It’s possible that we were wrong about Wisconsin.

“We” is the group of us who thought the Badgers’ 2019 ceiling was getting to a B1G Championship and losing to the East winner. That would be typical Wisconsin.

I realize it’s only been 2 weeks, but is it possible that take is already outdated? Like, should we be talking about Wisconsin as a legitimate Playoff threat?

It’s hard to play more perfect than Paul Chryst’s team has in the first couple weeks. A pair of blowout, shutout, never-had-a-chance victories have the Badgers ranked at No. 14, which is unofficially the fringe Playoff conversation. Of course, if they beat Michigan at home in a couple weeks, they’ll be well inside the top 10.

That Michigan matchup certainly looks much different now than it did a few weeks ago. The Wolverines’ offensive woes to start the season could resurface in an ugly way if they aren’t figured out during the bye week.

Speaking of that Wisconsin defense, my goodness has it been phenomenal. It leads the country in scoring (duh), total defense and passing efficiency defense while it sits at second in rushing yards per game allowed. By the way, Wisconsin is only allowing 20.5 rushing yards per game so far.

Zack Baun and company have been dominant. Like, even better than that loaded 2016 Wisconsin defense.

Granted, it’s early. Real early. Blowing out a couple of Group of 5 teams shouldn’t scream “this is the year we make our Playoff push.”

But to at least contend? I mean, Wisconsin looks like a team that took it personally that Nebraska was getting all the preseason B1G West buzz. And obviously a big reason why the Badgers weren’t the obvious pick to win the division was because of how awful last year went.

I had Wisconsin as one of my preseason Playoff picks last year. Why? They returned what I believed to be the best offensive line in the country with Jonathan Taylor and I thought the defense would be just fine with Jim Leonhard. A mix of injuries, a lack of depth and awful quarterback play prevented Wisconsin from even sniffing a New Year’s 6 Bowl.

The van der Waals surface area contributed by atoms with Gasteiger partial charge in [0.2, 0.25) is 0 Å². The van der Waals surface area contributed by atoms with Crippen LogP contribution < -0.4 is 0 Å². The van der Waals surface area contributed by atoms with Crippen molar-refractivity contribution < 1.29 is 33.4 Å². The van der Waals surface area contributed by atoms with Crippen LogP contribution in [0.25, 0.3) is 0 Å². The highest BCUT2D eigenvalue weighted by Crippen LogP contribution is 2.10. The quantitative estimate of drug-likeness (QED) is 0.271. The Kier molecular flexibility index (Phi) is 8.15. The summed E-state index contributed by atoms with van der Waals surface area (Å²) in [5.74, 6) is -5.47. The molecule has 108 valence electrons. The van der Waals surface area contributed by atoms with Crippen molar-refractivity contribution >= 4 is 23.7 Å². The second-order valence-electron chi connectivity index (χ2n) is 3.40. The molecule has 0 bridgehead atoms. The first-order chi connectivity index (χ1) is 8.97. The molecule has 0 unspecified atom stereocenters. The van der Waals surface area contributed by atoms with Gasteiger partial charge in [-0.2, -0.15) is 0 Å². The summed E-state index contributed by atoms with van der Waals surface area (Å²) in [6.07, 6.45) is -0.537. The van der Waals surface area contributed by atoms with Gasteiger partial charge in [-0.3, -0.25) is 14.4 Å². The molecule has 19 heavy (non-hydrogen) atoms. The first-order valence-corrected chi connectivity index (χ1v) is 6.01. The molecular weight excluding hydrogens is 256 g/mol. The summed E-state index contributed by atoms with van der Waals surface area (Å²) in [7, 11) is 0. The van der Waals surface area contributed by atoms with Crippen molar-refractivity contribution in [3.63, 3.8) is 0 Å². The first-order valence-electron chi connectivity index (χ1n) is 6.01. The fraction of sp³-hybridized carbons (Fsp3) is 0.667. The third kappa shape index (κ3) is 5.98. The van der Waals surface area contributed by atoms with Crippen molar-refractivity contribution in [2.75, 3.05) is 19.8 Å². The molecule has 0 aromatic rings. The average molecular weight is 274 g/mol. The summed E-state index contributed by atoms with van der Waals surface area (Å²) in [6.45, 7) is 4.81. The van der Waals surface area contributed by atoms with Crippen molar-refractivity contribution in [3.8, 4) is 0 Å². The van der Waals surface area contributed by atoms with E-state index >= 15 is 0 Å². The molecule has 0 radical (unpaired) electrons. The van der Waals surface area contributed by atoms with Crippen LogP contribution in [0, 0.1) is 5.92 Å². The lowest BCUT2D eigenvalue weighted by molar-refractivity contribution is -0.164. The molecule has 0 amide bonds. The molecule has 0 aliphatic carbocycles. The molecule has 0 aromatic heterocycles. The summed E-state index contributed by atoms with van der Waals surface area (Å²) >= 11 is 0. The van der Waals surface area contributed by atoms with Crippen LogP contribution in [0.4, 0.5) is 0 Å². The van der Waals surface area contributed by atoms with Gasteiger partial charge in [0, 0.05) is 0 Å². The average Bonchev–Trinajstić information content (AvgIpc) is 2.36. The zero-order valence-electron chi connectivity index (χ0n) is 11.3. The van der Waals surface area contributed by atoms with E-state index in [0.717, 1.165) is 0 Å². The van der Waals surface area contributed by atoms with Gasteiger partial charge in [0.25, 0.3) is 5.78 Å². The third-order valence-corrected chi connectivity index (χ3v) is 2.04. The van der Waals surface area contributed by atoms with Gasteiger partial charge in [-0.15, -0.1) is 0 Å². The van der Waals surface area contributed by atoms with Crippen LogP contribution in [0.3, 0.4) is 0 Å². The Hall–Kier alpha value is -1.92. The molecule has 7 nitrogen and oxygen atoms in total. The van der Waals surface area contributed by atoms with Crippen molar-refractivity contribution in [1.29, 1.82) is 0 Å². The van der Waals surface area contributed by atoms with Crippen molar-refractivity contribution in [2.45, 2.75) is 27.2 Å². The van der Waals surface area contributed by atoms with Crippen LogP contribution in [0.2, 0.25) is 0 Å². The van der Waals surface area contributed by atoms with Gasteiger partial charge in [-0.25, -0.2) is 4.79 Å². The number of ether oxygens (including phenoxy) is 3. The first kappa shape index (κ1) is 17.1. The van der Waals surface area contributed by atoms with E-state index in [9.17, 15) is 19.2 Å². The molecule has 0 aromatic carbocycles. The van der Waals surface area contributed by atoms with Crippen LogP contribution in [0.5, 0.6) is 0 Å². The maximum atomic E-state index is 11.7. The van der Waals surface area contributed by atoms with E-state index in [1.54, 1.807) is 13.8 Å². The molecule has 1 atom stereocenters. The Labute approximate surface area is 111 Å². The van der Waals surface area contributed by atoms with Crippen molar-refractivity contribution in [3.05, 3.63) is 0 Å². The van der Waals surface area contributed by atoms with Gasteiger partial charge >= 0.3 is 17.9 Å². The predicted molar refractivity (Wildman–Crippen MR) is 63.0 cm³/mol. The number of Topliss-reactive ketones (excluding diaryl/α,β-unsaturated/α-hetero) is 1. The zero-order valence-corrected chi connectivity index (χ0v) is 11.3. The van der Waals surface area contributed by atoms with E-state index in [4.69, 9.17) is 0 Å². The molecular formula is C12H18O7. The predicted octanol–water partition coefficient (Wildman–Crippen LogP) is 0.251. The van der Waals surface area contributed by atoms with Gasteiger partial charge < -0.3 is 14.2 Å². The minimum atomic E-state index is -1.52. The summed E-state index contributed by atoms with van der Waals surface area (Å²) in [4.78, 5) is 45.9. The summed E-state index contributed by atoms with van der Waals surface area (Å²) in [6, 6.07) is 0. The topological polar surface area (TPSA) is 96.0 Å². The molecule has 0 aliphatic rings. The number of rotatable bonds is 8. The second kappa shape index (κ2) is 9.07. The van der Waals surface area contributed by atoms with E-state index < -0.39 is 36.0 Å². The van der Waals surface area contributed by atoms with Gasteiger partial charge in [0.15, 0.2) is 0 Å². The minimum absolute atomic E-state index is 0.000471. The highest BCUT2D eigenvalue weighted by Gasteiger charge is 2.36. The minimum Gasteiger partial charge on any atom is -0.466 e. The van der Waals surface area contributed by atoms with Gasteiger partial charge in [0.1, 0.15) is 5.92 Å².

And to be fair, we knew that early. It wasn’t ideal that Taylor was the lone source of offense and racking up a billion carries in early-season victories against Western Kentucky and New Mexico State.

This year, Taylor has somehow been an even better version of his 2,000-yard self. He already has over 300 scrimmage yards and 8 touchdowns on just 20 touches. That’s absurd. As great as Taylor is, he won’t sustain that good of a pace. What he could sustain is the increased involvement in the passing game. That’s something we heard about in the offseason, but if we’re being honest, I thought that was coach speak. Taylor had never had more than 8 catches in a season, and he never had a passing touchdown. Until 2019.

Through 2 games, Taylor has 5 catches, 3 of which he took to the house.

Sure, Taylor was in the preseason Heisman conversation, but perhaps his consistency through 2 years and the Wisconsin running back tradition prevented us from thinking he could be anything different than what he’s been.

I think that sort of sums up Wisconsin. Last year felt like the floor. The year before felt like the ceiling. That would mean even the person highest on Wisconsin coming into this year wouldn’t have Playoff thoughts.

Check that. How dare I forget about Desmond Howard:

For the rest of us, we might’ve subconsciously factored in that a Wisconsin program that’s been crazy successful in the 21st century has yet to have a top-5 finish in that timeframe.

So why would this Wisconsin team, which returned less experience on the offensive line and had a new starter at quarterback while not necessarily getting some major influx of talent via the transfer portal or its recruiting class, be the team to break that mold?

That’s a fair question. Nebraska was the new, exciting thing with the up-and-coming coach and quarterback who people fell in love with because of how they finished last year, which was significantly better than Wisconsin’s injury-plagued dumpster fire of a close to the regular season.

And part of the lack of preseason Playoff contender love had to be related to Wisconsin’s schedule, which has crossovers against Michigan, Michigan State AND Ohio State. That’s brutal. It’s worth noting that Wisconsin is just 7-6 against the East during the Chryst era, including a 2-4 mark against those 3 aforementioned East teams.

That’s part of the “wait-and-see” with Wisconsin and why more people nationally aren’t talking about the Badgers yet.

But in a year in which Ohio State has a first-year head coach in Ryan Day (who has looked really good so far), Michigan looks like a major question mark offensively and Penn State is riding a 5-game losing streak against East contenders, why not Wisconsin?

Nobody in the conference has a player as good as Taylor, Jack Coan looks significantly better than Alex Hornibrook, the defense is healthy and looking better than ever and as tough as the conference schedule is, Wisconsin’s last remaining non-conference game is against woeful Kent State.

You could do a whole lot worse than saying the Badgers have a legitimate chance to win the conference and clinch their first Playoff berth.

It took me awhile, but I finally woke up to that being a realistic possibility in 2019.